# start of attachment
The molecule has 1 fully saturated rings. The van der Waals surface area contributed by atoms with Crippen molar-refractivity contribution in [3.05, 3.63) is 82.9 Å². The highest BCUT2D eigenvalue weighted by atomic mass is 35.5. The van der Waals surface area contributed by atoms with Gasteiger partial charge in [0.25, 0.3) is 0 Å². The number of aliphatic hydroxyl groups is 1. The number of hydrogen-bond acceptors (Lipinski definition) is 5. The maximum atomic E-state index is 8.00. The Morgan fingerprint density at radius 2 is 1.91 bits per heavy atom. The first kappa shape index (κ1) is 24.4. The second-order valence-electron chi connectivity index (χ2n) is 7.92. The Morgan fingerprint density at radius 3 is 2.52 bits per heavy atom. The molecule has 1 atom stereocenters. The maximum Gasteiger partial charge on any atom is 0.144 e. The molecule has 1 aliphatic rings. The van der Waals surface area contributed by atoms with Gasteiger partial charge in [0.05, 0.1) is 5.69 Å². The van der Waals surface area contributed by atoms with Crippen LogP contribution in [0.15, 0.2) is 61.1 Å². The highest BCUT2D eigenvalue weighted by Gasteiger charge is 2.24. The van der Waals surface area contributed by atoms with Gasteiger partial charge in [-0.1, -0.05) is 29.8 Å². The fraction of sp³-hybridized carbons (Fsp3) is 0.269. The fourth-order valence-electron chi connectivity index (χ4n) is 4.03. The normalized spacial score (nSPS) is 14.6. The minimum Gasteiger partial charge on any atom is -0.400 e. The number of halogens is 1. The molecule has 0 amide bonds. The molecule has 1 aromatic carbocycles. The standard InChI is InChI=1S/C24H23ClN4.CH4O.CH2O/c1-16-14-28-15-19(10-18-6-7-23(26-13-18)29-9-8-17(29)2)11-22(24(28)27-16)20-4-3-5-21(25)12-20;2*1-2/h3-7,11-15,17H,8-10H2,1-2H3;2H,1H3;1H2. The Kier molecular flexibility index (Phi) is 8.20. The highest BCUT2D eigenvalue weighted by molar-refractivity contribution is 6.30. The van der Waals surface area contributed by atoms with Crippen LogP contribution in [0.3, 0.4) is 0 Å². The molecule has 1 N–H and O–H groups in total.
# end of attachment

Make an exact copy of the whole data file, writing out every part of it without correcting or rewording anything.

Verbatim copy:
The molecule has 1 fully saturated rings. The van der Waals surface area contributed by atoms with Crippen molar-refractivity contribution in [3.05, 3.63) is 82.9 Å². The highest BCUT2D eigenvalue weighted by atomic mass is 35.5. The van der Waals surface area contributed by atoms with Gasteiger partial charge in [0.25, 0.3) is 0 Å². The number of aliphatic hydroxyl groups is 1. The number of hydrogen-bond acceptors (Lipinski definition) is 5. The maximum atomic E-state index is 8.00. The Morgan fingerprint density at radius 2 is 1.91 bits per heavy atom. The first kappa shape index (κ1) is 24.4. The second-order valence-electron chi connectivity index (χ2n) is 7.92. The Morgan fingerprint density at radius 3 is 2.52 bits per heavy atom. The molecule has 1 atom stereocenters. The maximum Gasteiger partial charge on any atom is 0.144 e. The molecule has 1 aliphatic rings. The van der Waals surface area contributed by atoms with Gasteiger partial charge in [0.05, 0.1) is 5.69 Å². The van der Waals surface area contributed by atoms with Crippen LogP contribution in [0.15, 0.2) is 61.1 Å². The highest BCUT2D eigenvalue weighted by Gasteiger charge is 2.24. The van der Waals surface area contributed by atoms with Gasteiger partial charge in [-0.1, -0.05) is 29.8 Å². The fraction of sp³-hybridized carbons (Fsp3) is 0.269. The fourth-order valence-electron chi connectivity index (χ4n) is 4.03. The normalized spacial score (nSPS) is 14.6. The minimum Gasteiger partial charge on any atom is -0.400 e. The number of halogens is 1. The molecule has 0 amide bonds. The molecule has 1 aromatic carbocycles. The standard InChI is InChI=1S/C24H23ClN4.CH4O.CH2O/c1-16-14-28-15-19(10-18-6-7-23(26-13-18)29-9-8-17(29)2)11-22(24(28)27-16)20-4-3-5-21(25)12-20;2*1-2/h3-7,11-15,17H,8-10H2,1-2H3;2H,1H3;1H2. The Kier molecular flexibility index (Phi) is 8.20. The highest BCUT2D eigenvalue weighted by molar-refractivity contribution is 6.30. The van der Waals surface area contributed by atoms with Crippen LogP contribution in [0.3, 0.4) is 0 Å². The molecule has 1 N–H and O–H groups in total.